I’d never been a witness to a test crash before. I suppose not many people have. It’s kind of a surreal experience, especially for a person that’s had a loved one die in a violent crash.My husband and I, along with several other of our truck safety volunteers attended an all day conference at the Insurance Institute of Highway Safety in Charlottesville Virginia on Thursday.
And it wasn’t just us in attendance.
In an unprecedented move truck companies, trailer manufacturers, safety advocates, bicycle and pedestrian representatives, policy makers, and researchers were all together in one room to talk about the problem of truck underride.
Most of you don’t know what truck underride is, and I wish I didn’t have to explain it to you. But because our country is a generation behind Europe you probably haven’t seen a truck sporting a side guard to keep a car from traveling under the trailer in a crash.
Perhaps, if you’ve been in New York City or Boston recently, you’ve seen city trucks with side guards; those two cities have now mandated this safety precaution after several bicyclists and pedestrians were killed by falling beneath the trailers and being crushed by the wheels.
Side and rear underride is a huge problem outside cities too. As you pass a semi out on the freeway, and if it’s safe, glance over and see where the underside of that trailer would hit you if you slid under. Just about the height of your head. And if you slide under your airbags won’t deploy as there would be no impact of the engine and front of your car. The first impact would be the windshield, and that won’t save you.
And don’t think you’re safe if you hit a semi from behind. Many of the rear guards were built to 1953 standards and will collapse if you hit them with any speed. Once again, the only thing between your head and the back of that trailer will be the windshield.
So for years safety advocates, including the Truck Safety Coalition, has been asking the Department of Transportation to require better rear guards, and to start the process to mandate side guards. It’s another one of those no-brainer things that we just can’t seem to get done through normal channels.
Thursday’s conference wasn’t a normal channel. Never before has the industry met with the safety people to discuss making changes that would move ahead of any regulations that might some day come out of the D.O.T. Never before has such candid conversations been held, without animosity, without rancor, with only safety in mind.
It was amazing.
At noon we went into the lab and watched a test crash of a Malibu slamming at 35 mpr into the back of a semi trailer that had been equipped with a new, stronger rear guard. Some of us weren’t sure we wanted to witness such a thing, but we’re all glad we did.
Because in this case the new rear guard held up and the passenger compartment, crash dummy inside, was not penetrated. (You can watch the crash test here.) Everyone inside this particular car would have survived. For many people the test crash was the highlight of the day. But I thought the highlight was later in the program.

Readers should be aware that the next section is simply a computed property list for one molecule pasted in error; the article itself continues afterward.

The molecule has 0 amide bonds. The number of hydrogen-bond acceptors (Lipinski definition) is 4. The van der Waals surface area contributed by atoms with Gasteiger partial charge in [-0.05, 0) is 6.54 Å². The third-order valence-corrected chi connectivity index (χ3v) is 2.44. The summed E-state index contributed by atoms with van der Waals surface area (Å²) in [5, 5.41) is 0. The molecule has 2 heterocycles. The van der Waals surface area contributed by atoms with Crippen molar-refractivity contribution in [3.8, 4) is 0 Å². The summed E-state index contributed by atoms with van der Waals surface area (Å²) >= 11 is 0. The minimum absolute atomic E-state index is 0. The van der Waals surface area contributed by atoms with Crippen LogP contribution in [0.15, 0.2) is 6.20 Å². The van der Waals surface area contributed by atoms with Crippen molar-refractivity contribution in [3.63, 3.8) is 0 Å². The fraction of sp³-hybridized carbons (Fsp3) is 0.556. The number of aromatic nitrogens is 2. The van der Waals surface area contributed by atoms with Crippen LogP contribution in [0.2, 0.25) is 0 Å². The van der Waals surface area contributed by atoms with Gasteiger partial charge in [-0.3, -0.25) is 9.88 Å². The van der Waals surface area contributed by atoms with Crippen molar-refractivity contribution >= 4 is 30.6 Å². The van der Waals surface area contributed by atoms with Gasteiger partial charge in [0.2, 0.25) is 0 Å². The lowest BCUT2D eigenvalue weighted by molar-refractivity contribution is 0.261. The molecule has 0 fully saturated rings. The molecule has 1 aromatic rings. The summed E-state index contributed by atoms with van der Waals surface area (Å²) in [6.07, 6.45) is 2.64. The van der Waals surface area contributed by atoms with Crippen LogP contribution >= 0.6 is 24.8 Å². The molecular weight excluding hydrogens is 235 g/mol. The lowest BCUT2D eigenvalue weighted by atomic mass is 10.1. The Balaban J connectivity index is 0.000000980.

During the day we had speakers from New York City and Boston tell us about the processes they went through requiring side guards on trucks within their city limits. We had speakers from government talking about where in the regulatory process we are, speakers from trailer manufacturers talking about stronger rear guards that are ready for market now, from a truck company that has ordered 4,000 of the new, safer rear guards, and from Virginia Tech students who showed us their own new design for a stronger, safer rear guard.
Those students almost made me cry. They were undergraduates, the project assigned to them was to build a better rear guard for a semi truck. They, like most people, had never heard of underride crashes before. They learned about the problem, dreamed up a number of potential solutions, weeded their options down to four, and then figured out which one was the most plausible, most acceptable to both the trucking industry and safety advocates.
And then they built a it.
Incredibly 18 and 19 year old young people spent a year on this project, realized the importance of their work, and were brave enough to come and speak about it to a group of adults working in the industry. They were excited about their design and proud to show it off. And a room full of jaded adults sat respectfully listening, leaning forward, following along, congratulation the students at the end for a good design, inviting them to join the industry after they graduate. To think that this whole room of people, including the kids, was there to make the roads safer for everyone. Well. That just about made me tear up.
It should make you tear up too.
Because change is happening. It’s happening because we’ve moved past regulations and asked the industry to listen and to do what’s right. And they are responding. Not everyone. And not every request. But some. And some change will lead to more change. And every step we make toward safety saves another life.
Change is hard. But it’s not impossible.